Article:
A first of its kind study, "Socioeconomic Conditions Along the World's Tropical Coasts: 2008," reports on the social and economic ramifications of healthy coral reefs in 27 tropical nations and points to the inability of coastal managers to effectively implement decades-old recommendations as a significant barrier to coral reef protection.
Issued as a parallel report to the quadrennial "Status of Coral Reefs of the World: 2008" from the Global Coral Reef Monitoring Network and the International Coral Reef Initiative, researchers from the NOAA-coordinated Global Socioeconomic Monitoring Initiative, with funding from Conservation International, provide the first regional and global synthesis of socio-economic data looking at the importance of healthy coral reef for communities located along the world's tropical coasts. The study data was compiled from interviews with 14,000 households in 27 tropical coastline countries grouped into six broad geographical regions.
The study focuses on the dependence of coastal communities on fishing, the top three perceived threats to corals along the coasts, and how socio-economic data is being used in coastal ecosystem management.
In looking at nations located in the Caribbean, Central America, the Pacific, Southeast Asia, South Asia, and the Western Indian Ocean, the reports' editors repeatedly found three basic recommendations:
- the need to develop alternative livelihoods for fishers;
- the need to involve local community members in decision making processes for coastal and resource management; and
- the need to improve education and awareness of the value of healthy coral ecosystems.
"None of these recommendations are new to coastal resource management," notes Christy Loper, the report's lead author and social science coordinator of NOAA's Coral Reef Conservation Program. "However, the fact that they are still emerging as the most important recommendations by dozens of communities indicates that coastal management efforts have not yet been able to effectively implement these site level recommendations in many parts of the world."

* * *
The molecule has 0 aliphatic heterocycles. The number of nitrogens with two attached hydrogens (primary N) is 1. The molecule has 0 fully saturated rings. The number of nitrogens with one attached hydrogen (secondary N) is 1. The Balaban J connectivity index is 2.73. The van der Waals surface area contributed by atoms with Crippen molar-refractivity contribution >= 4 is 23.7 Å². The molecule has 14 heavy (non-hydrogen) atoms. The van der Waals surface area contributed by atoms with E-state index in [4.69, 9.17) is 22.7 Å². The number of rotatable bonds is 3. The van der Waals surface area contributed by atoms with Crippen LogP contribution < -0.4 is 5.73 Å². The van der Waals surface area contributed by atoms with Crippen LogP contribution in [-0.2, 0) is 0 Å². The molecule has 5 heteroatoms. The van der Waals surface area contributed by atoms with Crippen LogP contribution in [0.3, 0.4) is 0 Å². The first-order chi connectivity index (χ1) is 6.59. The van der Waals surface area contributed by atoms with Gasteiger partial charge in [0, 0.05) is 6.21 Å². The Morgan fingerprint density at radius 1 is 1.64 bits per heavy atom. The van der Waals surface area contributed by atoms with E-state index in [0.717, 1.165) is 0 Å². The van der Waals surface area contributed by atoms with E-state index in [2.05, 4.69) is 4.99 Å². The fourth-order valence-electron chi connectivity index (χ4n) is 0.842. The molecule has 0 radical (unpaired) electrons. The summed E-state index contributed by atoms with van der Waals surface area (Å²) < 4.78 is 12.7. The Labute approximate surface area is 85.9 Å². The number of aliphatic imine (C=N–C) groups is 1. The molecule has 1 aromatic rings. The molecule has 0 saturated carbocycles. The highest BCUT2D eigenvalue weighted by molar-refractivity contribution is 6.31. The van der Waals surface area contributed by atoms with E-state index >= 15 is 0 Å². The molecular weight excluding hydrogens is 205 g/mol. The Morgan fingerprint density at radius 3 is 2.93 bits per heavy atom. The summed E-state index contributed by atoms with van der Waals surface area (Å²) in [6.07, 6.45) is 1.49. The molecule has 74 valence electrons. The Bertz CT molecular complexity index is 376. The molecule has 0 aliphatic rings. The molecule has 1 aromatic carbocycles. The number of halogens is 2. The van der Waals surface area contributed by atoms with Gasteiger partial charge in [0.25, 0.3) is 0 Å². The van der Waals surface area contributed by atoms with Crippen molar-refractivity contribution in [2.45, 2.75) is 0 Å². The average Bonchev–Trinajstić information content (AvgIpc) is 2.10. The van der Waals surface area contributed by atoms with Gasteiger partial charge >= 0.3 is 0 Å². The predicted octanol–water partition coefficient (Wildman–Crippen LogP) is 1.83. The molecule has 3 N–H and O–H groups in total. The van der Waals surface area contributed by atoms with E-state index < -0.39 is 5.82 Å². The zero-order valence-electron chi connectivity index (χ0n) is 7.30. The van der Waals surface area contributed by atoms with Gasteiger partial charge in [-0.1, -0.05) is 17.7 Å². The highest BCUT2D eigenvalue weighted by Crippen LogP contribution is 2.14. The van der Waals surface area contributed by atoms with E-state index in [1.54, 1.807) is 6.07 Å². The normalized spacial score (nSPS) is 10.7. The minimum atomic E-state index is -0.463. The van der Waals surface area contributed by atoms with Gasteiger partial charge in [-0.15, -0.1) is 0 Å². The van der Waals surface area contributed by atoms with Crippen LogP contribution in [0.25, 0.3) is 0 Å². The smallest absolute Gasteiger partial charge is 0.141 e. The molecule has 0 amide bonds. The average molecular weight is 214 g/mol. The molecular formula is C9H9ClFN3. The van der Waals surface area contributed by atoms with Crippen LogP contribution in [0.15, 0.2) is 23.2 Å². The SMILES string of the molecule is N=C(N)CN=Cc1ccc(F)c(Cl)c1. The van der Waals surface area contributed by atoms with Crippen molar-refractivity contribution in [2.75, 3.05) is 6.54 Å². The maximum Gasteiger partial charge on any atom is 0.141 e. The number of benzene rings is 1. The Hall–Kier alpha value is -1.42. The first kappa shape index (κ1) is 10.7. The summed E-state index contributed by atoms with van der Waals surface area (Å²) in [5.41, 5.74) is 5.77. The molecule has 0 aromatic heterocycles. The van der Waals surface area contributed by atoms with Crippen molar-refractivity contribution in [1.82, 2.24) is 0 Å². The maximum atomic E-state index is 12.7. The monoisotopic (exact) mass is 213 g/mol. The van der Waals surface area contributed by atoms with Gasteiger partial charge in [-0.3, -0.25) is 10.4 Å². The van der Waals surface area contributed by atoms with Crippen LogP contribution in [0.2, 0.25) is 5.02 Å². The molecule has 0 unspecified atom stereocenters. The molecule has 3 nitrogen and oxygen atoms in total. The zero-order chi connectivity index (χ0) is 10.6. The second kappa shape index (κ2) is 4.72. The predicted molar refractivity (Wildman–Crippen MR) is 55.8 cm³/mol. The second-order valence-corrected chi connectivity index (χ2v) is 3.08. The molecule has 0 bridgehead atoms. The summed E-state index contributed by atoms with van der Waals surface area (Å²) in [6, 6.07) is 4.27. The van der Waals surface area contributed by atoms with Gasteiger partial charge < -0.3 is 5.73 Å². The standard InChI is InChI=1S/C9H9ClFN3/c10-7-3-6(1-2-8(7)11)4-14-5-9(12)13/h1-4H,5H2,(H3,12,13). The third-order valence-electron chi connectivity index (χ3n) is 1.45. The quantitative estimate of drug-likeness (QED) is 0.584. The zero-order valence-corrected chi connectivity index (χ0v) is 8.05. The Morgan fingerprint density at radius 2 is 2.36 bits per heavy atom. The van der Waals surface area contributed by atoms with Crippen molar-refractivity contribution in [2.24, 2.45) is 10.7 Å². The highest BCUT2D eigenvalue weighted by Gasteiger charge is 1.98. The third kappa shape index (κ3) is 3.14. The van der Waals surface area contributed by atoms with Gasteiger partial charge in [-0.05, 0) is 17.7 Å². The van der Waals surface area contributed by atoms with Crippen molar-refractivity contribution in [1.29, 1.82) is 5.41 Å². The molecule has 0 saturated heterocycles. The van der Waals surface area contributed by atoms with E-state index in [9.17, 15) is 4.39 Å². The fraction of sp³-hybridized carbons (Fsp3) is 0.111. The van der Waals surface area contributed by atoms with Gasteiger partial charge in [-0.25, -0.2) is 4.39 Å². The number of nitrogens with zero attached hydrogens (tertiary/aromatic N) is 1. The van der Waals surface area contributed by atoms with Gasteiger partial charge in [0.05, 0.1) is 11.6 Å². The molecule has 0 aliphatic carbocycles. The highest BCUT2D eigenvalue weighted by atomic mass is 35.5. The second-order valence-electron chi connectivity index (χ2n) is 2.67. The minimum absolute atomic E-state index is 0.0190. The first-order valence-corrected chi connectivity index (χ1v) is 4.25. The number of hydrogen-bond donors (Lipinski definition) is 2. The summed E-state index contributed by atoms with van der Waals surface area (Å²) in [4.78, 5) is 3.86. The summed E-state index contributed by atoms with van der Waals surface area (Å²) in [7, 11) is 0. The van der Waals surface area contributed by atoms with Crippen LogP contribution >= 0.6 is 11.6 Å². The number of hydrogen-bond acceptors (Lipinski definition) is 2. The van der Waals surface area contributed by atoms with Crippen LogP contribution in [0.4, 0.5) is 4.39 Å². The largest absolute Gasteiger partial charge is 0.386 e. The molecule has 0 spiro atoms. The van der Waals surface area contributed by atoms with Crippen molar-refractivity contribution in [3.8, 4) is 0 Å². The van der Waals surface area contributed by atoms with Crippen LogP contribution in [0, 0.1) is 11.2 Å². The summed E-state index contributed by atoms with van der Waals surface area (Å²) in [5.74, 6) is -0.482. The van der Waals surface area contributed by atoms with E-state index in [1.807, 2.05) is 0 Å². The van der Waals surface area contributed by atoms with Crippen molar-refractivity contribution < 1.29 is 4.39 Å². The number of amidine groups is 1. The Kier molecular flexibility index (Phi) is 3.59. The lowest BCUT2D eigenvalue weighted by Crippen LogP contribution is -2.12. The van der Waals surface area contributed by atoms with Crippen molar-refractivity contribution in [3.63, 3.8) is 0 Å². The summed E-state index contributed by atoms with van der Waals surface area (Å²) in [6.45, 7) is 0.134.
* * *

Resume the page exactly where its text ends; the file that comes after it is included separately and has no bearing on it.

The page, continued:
"The significance of this study can not be ignored," notes Kacky Andrews who directs the overall NOAA Coral Reef Conservation Program. "While we strive to minimize human impacts to reefs, I think this study also points to the critical need to consider how those negative changes to the reefs impact humans as well. The goal here is sustainable use of resources. By listening to local communities we can better mitigate both human impacts on the reef as well as the effects of those negative changes on the community. We need both to happen if we are to be successful."
"The message is clear. Humanity needs nature," noted Leah Karrer, senior director of Conservation International's Marine Management Area Science Programwhich funded the study/ "This study, based on case studies worldwide, shows that people's livelihoods, food security and coastal economies depend on marine resources. As much as 90% of coastal families are dependent on fishing as a primary source of income and as much as 54% of gross domestic product is from tourism. It also shows that these same communities recognize this value and subsequently support well-managed conservation efforts - as much as 78% of communities support marine managed areas."
The findings varied in emphasis by region with the growth of tourism transforming community fishing dependency in the Caribbean and Central America, a finding which contrasts with heavy fishing dependencies in the Pacific, South and Southeast Asia and the Western Indian Ocean.
The report finds that the declining quality of coral reefs negatively impacts communities which are dependent on them for food, income and revenue from tourism. Recent coral reef conservation initiatives such as the Coral Reef Triangle, and the Micronesia, Caribbean and Indian Ocean challenge efforts are intended to preserve biodiversity through the creation of marine protected areas (MPAs).
Locally managed MPA networks are found in all six regions. The report authors note that continued socioeconomic monitoring is needed to understand and mitigate potential negative impacts of MPAs on human populations and that where needed coastal managers need to provide alternative livelihoods and sustainable resource use practices.
The Global Socioeconomic Monitoring Initiative receives support from governmental and non-governmental organizations including , NOAA (the National Oceanic and Atmospheric Administration) and the U.S. Department of State, as well as many partner organizations around the globe. Conservation International provided funding to publish this study which the editors hope to be able to update every two years.
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